He came to power as the party’s First Secretary in Uzbekistan in 1989. On March 24, 1990 Karimov became President of the Uzbek Soviet Socialist Republic. He declared the independence of Uzbekistan on August 31, 1991 and won elections held on December 29 of that year with 86% of the vote. The elections have been called unfair, with state-run propaganda and a falsified vote count, although the opposing candidate and leader of the Erk (http://www.uzbekistanerk.org) (Freedom) Party, Muhammad Solih, had a chance to participate. Shortly after the elections, a harsh political clampdown forced opposition leaders into exile, while many have been issued long-term prison sentences and a few have disappeared.
In 1995, Karimov extended his term until 2000 through a widely criticized referendum, and he was reelected with 91.9% of the vote on January 9, 2000. The United States said that this election “was neither free nor fair and offered Uzbekistan’s voters no true choice” (http://www.eurasianet.org/departments/election/uzbekistan/bbu260100.htm). The sole opposition candidate, Abdulhasiz Dzhalalov, admitted that he had only entered the race to make it appear to be a democratic contest and that he had actually cast his own vote for Karimov.
On January 27, 2002, Karimov won another referendum extending the length of presidential terms from five to seven years; Karimov’s present term, formerly due to end in 2005, was subsequently extended by parliament, which scheduled the next elections for December 2007.
Karimov’s record on human rights and press freedom has met with considerable criticism in the international community. In particular, outspoken former British Ambassador in Uzbekistan Craig Murray has pointed to reports of Karimov’s regime boiling people to death, and the United Nations has found torture “institutionalized, systematic, and rampant” in Uzbekistan’s justice system.
Karimov is married; his wife Tatyana Akbarovna Karimova is an economist. They have two daughters and three grandchildren. His elder daughter, Gulnara Karimova, serves as an Advisor to the Ambassador of Uzbekistan in Russia and is believed to have built an extensive business empire that includes the largest wireless telephone operator in Uzbekistan, night clubs, and a large cement factory.
Russia conquered Uzbekistan in the late 19th century. Stiff resistance to the Red Army after World War I was eventually suppressed and a socialist republic set up in 1924. During the Soviet era, intensive production of “white gold” (cotton) and grain led to overuse of agrochemicals and the depletion of water supplies, which have left the land poisoned and the Aral Sea and certain rivers half dry. Independent since 1991, the country seeks to gradually lessen its dependence on agriculture while developing its mineral and petroleum reserves. Current concerns include terrorism by Islamic militants, economic stagnation, and the curtailment of human rights and democratization.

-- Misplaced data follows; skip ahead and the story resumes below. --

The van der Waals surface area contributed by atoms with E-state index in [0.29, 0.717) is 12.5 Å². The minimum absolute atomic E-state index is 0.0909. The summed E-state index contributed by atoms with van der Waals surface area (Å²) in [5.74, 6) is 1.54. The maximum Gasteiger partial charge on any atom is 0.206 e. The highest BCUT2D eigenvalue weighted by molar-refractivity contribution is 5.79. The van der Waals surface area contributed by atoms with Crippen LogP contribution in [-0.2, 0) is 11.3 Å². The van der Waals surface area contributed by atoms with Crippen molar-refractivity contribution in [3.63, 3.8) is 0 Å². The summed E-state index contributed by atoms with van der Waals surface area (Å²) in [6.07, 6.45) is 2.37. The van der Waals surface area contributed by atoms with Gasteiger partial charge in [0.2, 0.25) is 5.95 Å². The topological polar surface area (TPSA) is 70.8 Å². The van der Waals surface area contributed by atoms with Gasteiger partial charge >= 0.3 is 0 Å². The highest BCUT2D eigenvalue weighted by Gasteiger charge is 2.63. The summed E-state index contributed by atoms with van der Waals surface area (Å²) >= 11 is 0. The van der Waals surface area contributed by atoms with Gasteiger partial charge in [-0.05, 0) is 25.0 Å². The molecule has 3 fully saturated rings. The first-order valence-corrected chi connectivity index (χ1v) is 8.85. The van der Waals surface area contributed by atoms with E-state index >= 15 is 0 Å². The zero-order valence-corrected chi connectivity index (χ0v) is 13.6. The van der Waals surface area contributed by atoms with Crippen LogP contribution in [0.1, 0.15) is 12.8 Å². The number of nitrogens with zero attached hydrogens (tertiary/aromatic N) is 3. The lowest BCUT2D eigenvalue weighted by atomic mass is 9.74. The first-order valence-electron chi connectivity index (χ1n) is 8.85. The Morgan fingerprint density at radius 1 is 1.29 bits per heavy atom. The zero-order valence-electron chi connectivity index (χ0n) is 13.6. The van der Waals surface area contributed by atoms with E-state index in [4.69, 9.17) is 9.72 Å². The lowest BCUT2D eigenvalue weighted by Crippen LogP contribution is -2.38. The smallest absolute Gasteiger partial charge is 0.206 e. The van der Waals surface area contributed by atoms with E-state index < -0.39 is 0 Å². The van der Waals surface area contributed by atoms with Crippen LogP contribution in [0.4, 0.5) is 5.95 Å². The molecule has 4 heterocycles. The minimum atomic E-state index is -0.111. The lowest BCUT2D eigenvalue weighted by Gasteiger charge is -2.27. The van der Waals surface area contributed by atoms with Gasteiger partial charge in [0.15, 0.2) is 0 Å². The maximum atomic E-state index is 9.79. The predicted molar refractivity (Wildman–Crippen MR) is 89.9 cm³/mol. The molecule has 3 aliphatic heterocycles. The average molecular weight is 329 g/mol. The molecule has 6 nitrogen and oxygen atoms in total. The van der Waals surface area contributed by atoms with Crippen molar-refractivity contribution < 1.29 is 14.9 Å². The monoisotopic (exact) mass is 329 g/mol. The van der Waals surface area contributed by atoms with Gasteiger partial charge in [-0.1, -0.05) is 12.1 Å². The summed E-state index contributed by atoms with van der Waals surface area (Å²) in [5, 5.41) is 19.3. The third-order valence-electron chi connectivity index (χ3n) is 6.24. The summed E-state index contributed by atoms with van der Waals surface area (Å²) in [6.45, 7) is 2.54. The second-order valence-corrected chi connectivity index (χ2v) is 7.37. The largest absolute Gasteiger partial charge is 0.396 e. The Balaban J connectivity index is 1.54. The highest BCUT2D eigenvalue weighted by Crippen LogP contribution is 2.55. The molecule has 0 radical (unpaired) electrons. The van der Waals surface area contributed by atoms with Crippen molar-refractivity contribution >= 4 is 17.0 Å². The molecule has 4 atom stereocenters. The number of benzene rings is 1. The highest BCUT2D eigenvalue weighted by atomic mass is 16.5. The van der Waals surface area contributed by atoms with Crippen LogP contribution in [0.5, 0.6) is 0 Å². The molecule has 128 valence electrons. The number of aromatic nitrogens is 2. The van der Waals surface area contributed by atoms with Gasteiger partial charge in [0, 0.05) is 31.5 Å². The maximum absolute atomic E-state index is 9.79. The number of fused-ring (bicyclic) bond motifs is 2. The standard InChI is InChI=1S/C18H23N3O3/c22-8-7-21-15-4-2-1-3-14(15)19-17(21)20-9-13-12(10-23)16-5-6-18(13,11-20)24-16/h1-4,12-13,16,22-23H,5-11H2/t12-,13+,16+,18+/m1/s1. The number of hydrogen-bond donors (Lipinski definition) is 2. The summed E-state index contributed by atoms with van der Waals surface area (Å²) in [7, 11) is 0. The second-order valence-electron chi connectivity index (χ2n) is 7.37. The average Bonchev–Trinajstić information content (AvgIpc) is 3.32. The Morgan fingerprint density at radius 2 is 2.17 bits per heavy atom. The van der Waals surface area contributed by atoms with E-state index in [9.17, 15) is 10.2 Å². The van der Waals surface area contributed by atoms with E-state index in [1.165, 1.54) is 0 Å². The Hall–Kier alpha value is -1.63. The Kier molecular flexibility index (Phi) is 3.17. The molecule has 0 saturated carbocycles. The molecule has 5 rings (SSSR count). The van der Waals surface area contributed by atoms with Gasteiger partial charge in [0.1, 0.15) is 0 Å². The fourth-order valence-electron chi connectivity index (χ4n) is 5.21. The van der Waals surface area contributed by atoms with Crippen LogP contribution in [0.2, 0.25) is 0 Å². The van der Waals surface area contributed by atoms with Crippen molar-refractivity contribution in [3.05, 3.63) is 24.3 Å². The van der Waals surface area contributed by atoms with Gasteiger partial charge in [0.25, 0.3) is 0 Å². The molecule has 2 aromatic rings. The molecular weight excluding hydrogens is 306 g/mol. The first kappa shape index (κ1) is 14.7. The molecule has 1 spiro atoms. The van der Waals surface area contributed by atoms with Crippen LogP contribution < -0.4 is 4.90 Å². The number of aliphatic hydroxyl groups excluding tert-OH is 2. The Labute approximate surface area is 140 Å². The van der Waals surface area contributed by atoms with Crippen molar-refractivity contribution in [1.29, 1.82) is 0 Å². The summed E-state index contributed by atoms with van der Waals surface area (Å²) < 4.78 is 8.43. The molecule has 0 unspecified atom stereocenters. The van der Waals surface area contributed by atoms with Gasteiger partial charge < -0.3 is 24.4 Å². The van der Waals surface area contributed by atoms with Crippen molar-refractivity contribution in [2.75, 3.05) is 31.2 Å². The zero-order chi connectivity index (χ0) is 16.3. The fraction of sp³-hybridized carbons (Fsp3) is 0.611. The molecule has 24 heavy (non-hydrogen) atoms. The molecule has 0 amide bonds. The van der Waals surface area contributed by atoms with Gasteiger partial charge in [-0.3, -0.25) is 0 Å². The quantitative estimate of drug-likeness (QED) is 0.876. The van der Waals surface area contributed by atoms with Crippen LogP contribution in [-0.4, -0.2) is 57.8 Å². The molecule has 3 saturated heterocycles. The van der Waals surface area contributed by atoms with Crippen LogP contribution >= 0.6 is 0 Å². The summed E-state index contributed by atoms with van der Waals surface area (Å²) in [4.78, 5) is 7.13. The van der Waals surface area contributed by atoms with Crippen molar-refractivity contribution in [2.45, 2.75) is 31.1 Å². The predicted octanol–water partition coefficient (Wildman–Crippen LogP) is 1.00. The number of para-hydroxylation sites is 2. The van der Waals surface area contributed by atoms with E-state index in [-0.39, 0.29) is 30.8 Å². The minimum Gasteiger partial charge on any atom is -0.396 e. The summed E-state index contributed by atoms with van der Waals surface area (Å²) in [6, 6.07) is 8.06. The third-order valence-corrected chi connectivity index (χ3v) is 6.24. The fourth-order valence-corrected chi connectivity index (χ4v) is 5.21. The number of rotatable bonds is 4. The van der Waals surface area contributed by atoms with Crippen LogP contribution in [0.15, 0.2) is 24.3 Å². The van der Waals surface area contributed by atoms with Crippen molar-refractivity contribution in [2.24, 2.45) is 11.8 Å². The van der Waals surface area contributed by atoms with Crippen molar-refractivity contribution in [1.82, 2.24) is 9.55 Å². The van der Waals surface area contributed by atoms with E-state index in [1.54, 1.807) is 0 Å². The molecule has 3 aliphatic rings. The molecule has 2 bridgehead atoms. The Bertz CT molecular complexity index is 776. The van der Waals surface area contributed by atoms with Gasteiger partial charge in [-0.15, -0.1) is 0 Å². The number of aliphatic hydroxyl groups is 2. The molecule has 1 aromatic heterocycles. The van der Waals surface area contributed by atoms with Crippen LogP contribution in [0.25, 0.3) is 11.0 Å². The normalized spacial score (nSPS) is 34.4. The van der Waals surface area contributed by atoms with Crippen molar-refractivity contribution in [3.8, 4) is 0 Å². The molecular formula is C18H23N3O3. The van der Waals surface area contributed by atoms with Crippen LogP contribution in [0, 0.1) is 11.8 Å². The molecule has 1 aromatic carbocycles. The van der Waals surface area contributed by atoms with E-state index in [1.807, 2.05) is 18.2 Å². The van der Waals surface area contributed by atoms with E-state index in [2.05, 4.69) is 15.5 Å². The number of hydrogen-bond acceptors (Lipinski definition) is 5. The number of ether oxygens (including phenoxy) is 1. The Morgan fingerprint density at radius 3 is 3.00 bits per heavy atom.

Source: CIA World Factbook
Uzbekistan is a dry, landlocked country of which 11% consists of intensely cultivated, irrigated river valleys. More than 60% of its population lives in densely populated rural communities. Uzbekistan is now the world’s second-largest cotton exporter, a large producer of gold and oil, and a regionally significant producer of chemicals and machinery. Following independence in December 1991, the government sought to prop up its Soviet-style command economy with subsidies and tight controls on production and prices. Uzbekistan responded to the negative external conditions generated by the Asian and Russian financial crises by emphasizing import substitute industrialization and by tightening export and currency controls within its already largely closed economy. The government, while aware of the need to improve the investment climate, sponsors measures that often increase, not decrease, the government’s control over business decisions. A sharp increase in the inequality of income distribution has hurt the lower ranks of society since independence. In 2003, the government accepted the obligations of Article VIII under the International Monetary Fund (IMF), providing for full currency convertibility. However, strict currency controls and tightening of borders have lessened the effects of convertibility and have also led to some shortages that have further stifled economic activity.
Source: CIA World Factbook